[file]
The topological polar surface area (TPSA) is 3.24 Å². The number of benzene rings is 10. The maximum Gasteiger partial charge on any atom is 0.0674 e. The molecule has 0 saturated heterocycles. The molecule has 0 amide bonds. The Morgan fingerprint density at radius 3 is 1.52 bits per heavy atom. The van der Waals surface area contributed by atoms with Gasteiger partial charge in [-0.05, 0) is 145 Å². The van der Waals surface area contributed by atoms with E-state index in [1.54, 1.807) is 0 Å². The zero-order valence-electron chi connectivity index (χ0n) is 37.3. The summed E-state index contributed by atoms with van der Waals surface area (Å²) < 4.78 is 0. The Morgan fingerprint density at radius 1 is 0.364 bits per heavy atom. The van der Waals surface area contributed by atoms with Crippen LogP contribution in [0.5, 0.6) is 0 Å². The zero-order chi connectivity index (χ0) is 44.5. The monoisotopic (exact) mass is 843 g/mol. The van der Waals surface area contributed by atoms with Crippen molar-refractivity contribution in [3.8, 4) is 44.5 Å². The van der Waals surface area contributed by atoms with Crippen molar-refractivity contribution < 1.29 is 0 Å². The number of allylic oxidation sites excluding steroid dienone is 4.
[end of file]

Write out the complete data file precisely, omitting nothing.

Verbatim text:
The topological polar surface area (TPSA) is 3.24 Å². The number of benzene rings is 10. The maximum Gasteiger partial charge on any atom is 0.0674 e. The molecule has 0 saturated heterocycles. The molecule has 0 amide bonds. The Morgan fingerprint density at radius 3 is 1.52 bits per heavy atom. The van der Waals surface area contributed by atoms with Gasteiger partial charge in [-0.05, 0) is 145 Å². The van der Waals surface area contributed by atoms with E-state index in [1.54, 1.807) is 0 Å². The zero-order valence-electron chi connectivity index (χ0n) is 37.3. The summed E-state index contributed by atoms with van der Waals surface area (Å²) < 4.78 is 0. The Morgan fingerprint density at radius 1 is 0.364 bits per heavy atom. The van der Waals surface area contributed by atoms with Crippen LogP contribution in [0.5, 0.6) is 0 Å². The zero-order chi connectivity index (χ0) is 44.5. The monoisotopic (exact) mass is 843 g/mol. The van der Waals surface area contributed by atoms with Crippen molar-refractivity contribution in [3.8, 4) is 44.5 Å². The van der Waals surface area contributed by atoms with Crippen molar-refractivity contribution < 1.29 is 0 Å². The number of allylic oxidation sites excluding steroid dienone is 4.